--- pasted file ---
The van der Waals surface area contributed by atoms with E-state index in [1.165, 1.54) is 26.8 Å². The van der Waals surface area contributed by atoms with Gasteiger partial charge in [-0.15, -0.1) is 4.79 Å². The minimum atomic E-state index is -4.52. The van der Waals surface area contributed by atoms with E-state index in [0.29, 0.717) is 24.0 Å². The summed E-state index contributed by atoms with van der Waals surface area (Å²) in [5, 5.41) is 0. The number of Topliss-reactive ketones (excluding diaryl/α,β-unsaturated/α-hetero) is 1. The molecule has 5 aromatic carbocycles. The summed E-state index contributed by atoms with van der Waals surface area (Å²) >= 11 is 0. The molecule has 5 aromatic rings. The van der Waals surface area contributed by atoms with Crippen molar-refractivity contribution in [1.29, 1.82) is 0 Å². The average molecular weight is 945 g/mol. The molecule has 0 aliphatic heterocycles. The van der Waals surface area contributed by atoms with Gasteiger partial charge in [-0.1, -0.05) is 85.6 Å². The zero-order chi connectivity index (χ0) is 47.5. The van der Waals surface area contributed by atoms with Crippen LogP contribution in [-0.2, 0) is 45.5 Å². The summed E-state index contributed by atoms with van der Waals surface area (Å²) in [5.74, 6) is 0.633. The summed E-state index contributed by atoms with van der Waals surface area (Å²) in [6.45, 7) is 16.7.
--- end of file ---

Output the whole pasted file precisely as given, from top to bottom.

The van der Waals surface area contributed by atoms with E-state index in [1.165, 1.54) is 26.8 Å². The van der Waals surface area contributed by atoms with Gasteiger partial charge in [-0.15, -0.1) is 4.79 Å². The minimum atomic E-state index is -4.52. The van der Waals surface area contributed by atoms with E-state index in [0.29, 0.717) is 24.0 Å². The summed E-state index contributed by atoms with van der Waals surface area (Å²) in [5, 5.41) is 0. The number of Topliss-reactive ketones (excluding diaryl/α,β-unsaturated/α-hetero) is 1. The molecule has 5 aromatic carbocycles. The summed E-state index contributed by atoms with van der Waals surface area (Å²) >= 11 is 0. The molecule has 5 aromatic rings. The van der Waals surface area contributed by atoms with Crippen molar-refractivity contribution in [1.29, 1.82) is 0 Å². The average molecular weight is 945 g/mol. The molecule has 0 aliphatic heterocycles. The van der Waals surface area contributed by atoms with Gasteiger partial charge in [-0.1, -0.05) is 85.6 Å². The zero-order chi connectivity index (χ0) is 47.5. The van der Waals surface area contributed by atoms with Crippen LogP contribution in [-0.2, 0) is 45.5 Å². The summed E-state index contributed by atoms with van der Waals surface area (Å²) in [5.74, 6) is 0.633. The summed E-state index contributed by atoms with van der Waals surface area (Å²) in [6.45, 7) is 16.7.